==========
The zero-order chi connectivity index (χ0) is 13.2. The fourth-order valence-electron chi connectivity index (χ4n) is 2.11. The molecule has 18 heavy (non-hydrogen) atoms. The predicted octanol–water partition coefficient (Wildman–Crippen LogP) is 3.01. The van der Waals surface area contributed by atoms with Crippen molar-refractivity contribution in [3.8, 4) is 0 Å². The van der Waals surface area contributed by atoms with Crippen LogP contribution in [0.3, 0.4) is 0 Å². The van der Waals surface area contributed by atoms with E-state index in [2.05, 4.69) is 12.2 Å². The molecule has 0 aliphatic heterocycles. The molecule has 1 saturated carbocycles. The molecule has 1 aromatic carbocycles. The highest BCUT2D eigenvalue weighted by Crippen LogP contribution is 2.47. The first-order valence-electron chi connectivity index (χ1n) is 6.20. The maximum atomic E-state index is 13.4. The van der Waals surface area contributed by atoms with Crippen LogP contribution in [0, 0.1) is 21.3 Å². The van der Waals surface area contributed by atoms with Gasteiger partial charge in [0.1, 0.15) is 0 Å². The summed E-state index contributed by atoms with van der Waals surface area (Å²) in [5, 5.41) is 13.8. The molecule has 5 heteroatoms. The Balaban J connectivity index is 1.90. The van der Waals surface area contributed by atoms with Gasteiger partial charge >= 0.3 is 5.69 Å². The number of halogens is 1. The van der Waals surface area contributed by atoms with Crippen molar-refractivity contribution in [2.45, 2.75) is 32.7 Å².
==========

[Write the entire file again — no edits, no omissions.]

The zero-order chi connectivity index (χ0) is 13.2. The fourth-order valence-electron chi connectivity index (χ4n) is 2.11. The molecule has 18 heavy (non-hydrogen) atoms. The predicted octanol–water partition coefficient (Wildman–Crippen LogP) is 3.01. The van der Waals surface area contributed by atoms with Crippen molar-refractivity contribution in [3.8, 4) is 0 Å². The van der Waals surface area contributed by atoms with Crippen LogP contribution in [0.3, 0.4) is 0 Å². The van der Waals surface area contributed by atoms with E-state index in [2.05, 4.69) is 12.2 Å². The molecule has 0 aliphatic heterocycles. The molecule has 1 saturated carbocycles. The molecule has 1 aromatic carbocycles. The highest BCUT2D eigenvalue weighted by Crippen LogP contribution is 2.47. The first-order valence-electron chi connectivity index (χ1n) is 6.20. The maximum atomic E-state index is 13.4. The van der Waals surface area contributed by atoms with Crippen LogP contribution in [0, 0.1) is 21.3 Å². The van der Waals surface area contributed by atoms with Gasteiger partial charge in [0.1, 0.15) is 0 Å². The summed E-state index contributed by atoms with van der Waals surface area (Å²) in [5, 5.41) is 13.8. The molecule has 5 heteroatoms. The Balaban J connectivity index is 1.90. The van der Waals surface area contributed by atoms with Gasteiger partial charge >= 0.3 is 5.69 Å². The number of halogens is 1. The van der Waals surface area contributed by atoms with Crippen molar-refractivity contribution in [2.45, 2.75) is 32.7 Å².